Tire Predictions

“It is not clear what the current administration will do with CAFE regulations,” said Bob Ulrich, editor of Modern Tire Dealer. “I doubt that they will be eliminated, but they certainly could be watered down. Regardless, reducing rolling resistance in tires will remain a goal of OEMs and tire manufacturers alike because it results in fuel efficiency. That is because technology has allowed tire manufacturers to reduce rolling resistance without compromising too much in other performance areas. With that said, the public has yet to embrace the technology, especially when it adds to the cost of the tire.”

What the public does like, however, is the versatility and convenience of all-season tires, which Ulrich identifies as the “hot trend” to watch in the coming year.

“Because of technological advancements, today’s all-season tires are beginning to inch into areas where winter tires have always been preferred,” he observed. “Whether you refer to them as all-season, all-weather or, in the case of the Toyo Celsius ‘variable conditions’ tires, they are closer to being the perfect broadline, year-round tire than ever before. The Celsius even has a three-peak mountain snowflake symbol, technically qualifying it as a winter tire.”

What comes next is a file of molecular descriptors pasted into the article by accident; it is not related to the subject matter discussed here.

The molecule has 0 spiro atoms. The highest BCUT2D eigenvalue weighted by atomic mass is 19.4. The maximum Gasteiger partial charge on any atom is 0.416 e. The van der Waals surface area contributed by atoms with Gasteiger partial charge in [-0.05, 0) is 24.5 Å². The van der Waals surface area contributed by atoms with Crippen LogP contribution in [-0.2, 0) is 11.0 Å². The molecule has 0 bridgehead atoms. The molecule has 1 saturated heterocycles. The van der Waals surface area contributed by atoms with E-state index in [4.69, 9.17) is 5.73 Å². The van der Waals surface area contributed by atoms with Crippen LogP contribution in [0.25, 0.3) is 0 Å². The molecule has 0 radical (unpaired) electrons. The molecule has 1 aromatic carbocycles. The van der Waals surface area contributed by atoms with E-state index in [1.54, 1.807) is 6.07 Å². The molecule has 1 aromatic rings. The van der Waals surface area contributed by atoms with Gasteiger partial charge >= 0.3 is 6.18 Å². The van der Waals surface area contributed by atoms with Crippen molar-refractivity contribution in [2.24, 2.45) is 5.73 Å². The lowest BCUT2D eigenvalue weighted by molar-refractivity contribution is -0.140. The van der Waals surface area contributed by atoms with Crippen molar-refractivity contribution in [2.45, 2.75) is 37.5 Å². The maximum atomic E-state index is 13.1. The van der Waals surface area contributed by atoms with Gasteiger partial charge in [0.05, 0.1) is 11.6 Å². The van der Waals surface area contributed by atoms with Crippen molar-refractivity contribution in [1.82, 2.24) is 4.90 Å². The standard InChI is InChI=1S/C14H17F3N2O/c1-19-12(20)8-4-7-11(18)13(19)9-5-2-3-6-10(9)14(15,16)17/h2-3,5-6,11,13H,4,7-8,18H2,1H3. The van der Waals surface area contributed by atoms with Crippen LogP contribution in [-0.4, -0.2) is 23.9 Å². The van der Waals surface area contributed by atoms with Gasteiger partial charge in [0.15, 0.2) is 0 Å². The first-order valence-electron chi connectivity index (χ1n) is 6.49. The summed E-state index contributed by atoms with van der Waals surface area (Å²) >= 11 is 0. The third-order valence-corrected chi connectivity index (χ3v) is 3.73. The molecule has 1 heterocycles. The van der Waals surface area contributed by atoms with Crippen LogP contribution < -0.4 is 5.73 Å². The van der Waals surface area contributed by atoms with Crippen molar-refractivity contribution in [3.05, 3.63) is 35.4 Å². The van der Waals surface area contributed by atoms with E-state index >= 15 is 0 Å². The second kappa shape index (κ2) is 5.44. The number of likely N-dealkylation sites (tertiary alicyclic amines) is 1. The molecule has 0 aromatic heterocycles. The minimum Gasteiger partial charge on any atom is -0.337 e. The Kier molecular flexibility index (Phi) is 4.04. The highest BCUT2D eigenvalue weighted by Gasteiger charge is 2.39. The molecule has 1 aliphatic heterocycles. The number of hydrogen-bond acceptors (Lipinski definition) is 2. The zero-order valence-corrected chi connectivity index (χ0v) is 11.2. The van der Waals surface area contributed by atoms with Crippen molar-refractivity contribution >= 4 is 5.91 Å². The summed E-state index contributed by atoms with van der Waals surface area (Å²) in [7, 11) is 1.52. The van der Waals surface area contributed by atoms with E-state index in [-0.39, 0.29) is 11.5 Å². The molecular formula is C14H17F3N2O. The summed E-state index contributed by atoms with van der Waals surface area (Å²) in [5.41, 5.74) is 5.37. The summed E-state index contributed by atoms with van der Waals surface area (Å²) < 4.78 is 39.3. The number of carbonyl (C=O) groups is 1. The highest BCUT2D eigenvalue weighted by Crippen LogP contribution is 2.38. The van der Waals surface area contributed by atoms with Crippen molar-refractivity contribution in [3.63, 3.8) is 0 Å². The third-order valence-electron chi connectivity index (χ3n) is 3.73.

Andrew Briggs, Yokohama vice president of marketing and product management, explained the push among tire manufacturers to produce a wider range of all-season product.

“The OEMs have made a huge impact on the aftermarket, especially in the implementation of all-season product on vehicles that were traditionally fitted with summer UHP product,” Briggs said. “The American consumer has spoken, and while they like the appearance of sport packages and the top trims of premium sport sedans and coupes, they don’t like the tires that have traditionally graced those vehicles. They are willing to trade some driving dynamics for all-season versatility, ride comfort and better mileage.”